LOS ANGELES — I’m normally against concerts in arenas. Dating back to when I saw old Kanye at the United Center during the Glow in the Dark Tour in 2008. A concert is supposed to be an obnoxiously loud party where people drink, smoke, meditate, or whatever to become fully enveloped by the atmosphere and music take themselves to a place outside of their normal reality. As much as that artist formerly known as Kanye West commanded an entire stage that resembled the surface of the moon, that great show in the 22,000-seat United Center still does not top a Big K.R.I.T. and Freddie Gibbs concert I saw in a club less than a mile east a few years later.
Outside of Prince sending me into a trance at the Superdome in 2014 while playing “Purple Rain,” nothing has changed my mind that concerts are better in smaller venues. However, just like Prince closing out that Essence Fest show in 2014, the 10-15 minutes of the Dr. Dre led halftime show at Super Bowl LVI was a 10-15 injection of raw energy.
The set list of songs by Dre, Snoop Dogg, Mary J. Blige, Eminem and Kendrick Lamar consisted of “The Next Episode,” “California Love,” “In Da Club,” “Alright,” “Family Affair,” “No More Drama” — Mary a halftime show is a party environment not a post-breakup playlist — “M.A.A.D. City,” “Alright,” “Forgot About Dre,” “Lose Yourself,” and “Still D.R.E.”
You may have heard each of these songs a minimum of 7 million times in your life, but that is what made this show so much fun.
There was only one real surprise during the show, 50 Cent reenacting his “In Da Club” video by hanging from the ceiling. Outside of that it was lowriders in the field, C-walkers, and Dre, Snoop Dogg and the whole lineup letting this crowd of 70,000 belt their hearts out to their favorite songs — that were primarily here to watch a football game.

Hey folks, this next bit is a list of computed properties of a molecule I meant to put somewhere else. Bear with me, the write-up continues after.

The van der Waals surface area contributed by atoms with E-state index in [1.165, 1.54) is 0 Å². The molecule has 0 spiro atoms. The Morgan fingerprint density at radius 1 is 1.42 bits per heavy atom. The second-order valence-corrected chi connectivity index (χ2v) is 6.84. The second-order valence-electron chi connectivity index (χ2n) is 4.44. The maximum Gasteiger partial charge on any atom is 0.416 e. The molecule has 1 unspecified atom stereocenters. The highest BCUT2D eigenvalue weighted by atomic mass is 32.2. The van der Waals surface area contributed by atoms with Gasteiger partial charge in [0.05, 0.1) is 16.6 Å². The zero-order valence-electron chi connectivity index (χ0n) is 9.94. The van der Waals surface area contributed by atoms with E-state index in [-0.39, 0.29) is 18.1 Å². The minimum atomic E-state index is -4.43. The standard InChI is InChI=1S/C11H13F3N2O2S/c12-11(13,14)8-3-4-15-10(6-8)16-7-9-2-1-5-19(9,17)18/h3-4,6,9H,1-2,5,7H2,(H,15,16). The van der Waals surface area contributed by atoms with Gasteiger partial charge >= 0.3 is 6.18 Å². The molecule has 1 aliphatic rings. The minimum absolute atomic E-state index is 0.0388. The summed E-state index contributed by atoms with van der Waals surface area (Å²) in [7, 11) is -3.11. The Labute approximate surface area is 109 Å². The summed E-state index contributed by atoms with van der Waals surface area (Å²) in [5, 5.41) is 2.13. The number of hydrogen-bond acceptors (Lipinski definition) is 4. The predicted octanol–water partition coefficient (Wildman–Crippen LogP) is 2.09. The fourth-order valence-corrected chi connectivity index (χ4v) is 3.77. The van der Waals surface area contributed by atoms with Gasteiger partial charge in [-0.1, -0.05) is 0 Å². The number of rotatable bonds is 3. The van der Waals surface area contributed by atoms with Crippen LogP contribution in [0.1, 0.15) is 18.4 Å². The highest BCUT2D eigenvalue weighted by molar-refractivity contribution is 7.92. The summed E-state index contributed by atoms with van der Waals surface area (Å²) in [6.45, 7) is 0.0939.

Because the Super Bowl halftime show is actually a concert, the point is to engage the entire audience. The reason intimate club shows are fun is because they are attended by people who are passionate about the artist and those shows are usually cheap enough for any fan to afford. Stadium concerts are for mega stars. The people who go are those who can easily afford the tickets, those who have saved for months for the tickets — or willing to throw down a month’s rent and worry about the consequences later — and those who get tickets for free.
And it’s not the same audience cross-section as a 2,000-person club performance, where it’s like, “smoking indoors is illegal, but it is technically medicine so go for it.” At the Super Bowl, halftime shows are giant productions, but only so often are the artists able to excite the entire crowd. Huey Lewis and the News does it for a decently-sized swath of America, but certainly not for everyone.
Hip-hop, unlike rock and roll, is still a relatively new genre of music. Dr. Dre and Snoop Dogg are pioneers of the art form, but Snoop is 50 and Dre turns 57 later this week. The people who were still young when NWA and The Eastsidaz scared the hell out of middle-aged Americans. Those kids are the middle-aged Americans now, and maybe their children, nieces, and nephews are just old enough to remember Dre in his heyday, but even if they’re not, they at least know he’s friends with Kendrick Lamar.
It’s the reason why this show was so highly anticipated. It was truly targeted for the average American. That’s why the energy level in SoFi Stadium was in the red for most of the performance. Most of us know the words to “Next Episode,” “California Love,” “In Da Club,” and “Lose Yourself.” So even if your purpose of flying to LAX was to watch the Bengals, or fighting L.A. traffic on a Sunday afternoon to see the Rams, it was a show that could grab you by the chest and shake you into at least a head nod.
It goes to show that sometimes universal appeal comes in a different-looking package, and makes a crowd of 70,000 feel like a club of diehards, even if it’s only for a few minutes